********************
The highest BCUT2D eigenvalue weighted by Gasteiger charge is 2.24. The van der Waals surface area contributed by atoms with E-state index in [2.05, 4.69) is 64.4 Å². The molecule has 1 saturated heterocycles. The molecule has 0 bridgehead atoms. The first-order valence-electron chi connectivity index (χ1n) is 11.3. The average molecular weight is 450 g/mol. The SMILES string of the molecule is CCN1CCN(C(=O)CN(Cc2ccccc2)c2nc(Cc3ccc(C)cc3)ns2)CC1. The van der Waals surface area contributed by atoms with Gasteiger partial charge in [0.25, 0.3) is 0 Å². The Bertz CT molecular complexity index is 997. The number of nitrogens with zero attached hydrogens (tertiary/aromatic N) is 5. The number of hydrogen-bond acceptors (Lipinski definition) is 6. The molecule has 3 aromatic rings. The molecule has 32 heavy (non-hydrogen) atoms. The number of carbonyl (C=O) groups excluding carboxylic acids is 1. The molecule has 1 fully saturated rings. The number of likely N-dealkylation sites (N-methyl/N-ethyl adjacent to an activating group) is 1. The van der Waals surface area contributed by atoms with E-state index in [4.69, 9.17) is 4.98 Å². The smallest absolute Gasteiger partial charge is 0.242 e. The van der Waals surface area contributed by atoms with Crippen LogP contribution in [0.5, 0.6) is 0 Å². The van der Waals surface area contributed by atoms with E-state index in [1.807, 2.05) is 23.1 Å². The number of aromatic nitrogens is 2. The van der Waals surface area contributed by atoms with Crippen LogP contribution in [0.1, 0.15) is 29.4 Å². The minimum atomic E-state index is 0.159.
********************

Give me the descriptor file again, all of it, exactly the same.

The highest BCUT2D eigenvalue weighted by Gasteiger charge is 2.24. The van der Waals surface area contributed by atoms with E-state index in [2.05, 4.69) is 64.4 Å². The molecule has 1 saturated heterocycles. The molecule has 0 bridgehead atoms. The first-order valence-electron chi connectivity index (χ1n) is 11.3. The average molecular weight is 450 g/mol. The SMILES string of the molecule is CCN1CCN(C(=O)CN(Cc2ccccc2)c2nc(Cc3ccc(C)cc3)ns2)CC1. The van der Waals surface area contributed by atoms with Gasteiger partial charge in [0.25, 0.3) is 0 Å². The Bertz CT molecular complexity index is 997. The number of nitrogens with zero attached hydrogens (tertiary/aromatic N) is 5. The number of hydrogen-bond acceptors (Lipinski definition) is 6. The molecule has 3 aromatic rings. The molecule has 32 heavy (non-hydrogen) atoms. The number of carbonyl (C=O) groups excluding carboxylic acids is 1. The molecule has 1 fully saturated rings. The number of likely N-dealkylation sites (N-methyl/N-ethyl adjacent to an activating group) is 1. The van der Waals surface area contributed by atoms with E-state index in [4.69, 9.17) is 4.98 Å². The smallest absolute Gasteiger partial charge is 0.242 e. The van der Waals surface area contributed by atoms with Crippen LogP contribution in [0.5, 0.6) is 0 Å². The van der Waals surface area contributed by atoms with E-state index in [1.807, 2.05) is 23.1 Å². The number of aromatic nitrogens is 2. The van der Waals surface area contributed by atoms with Crippen LogP contribution in [0.1, 0.15) is 29.4 Å². The minimum atomic E-state index is 0.159.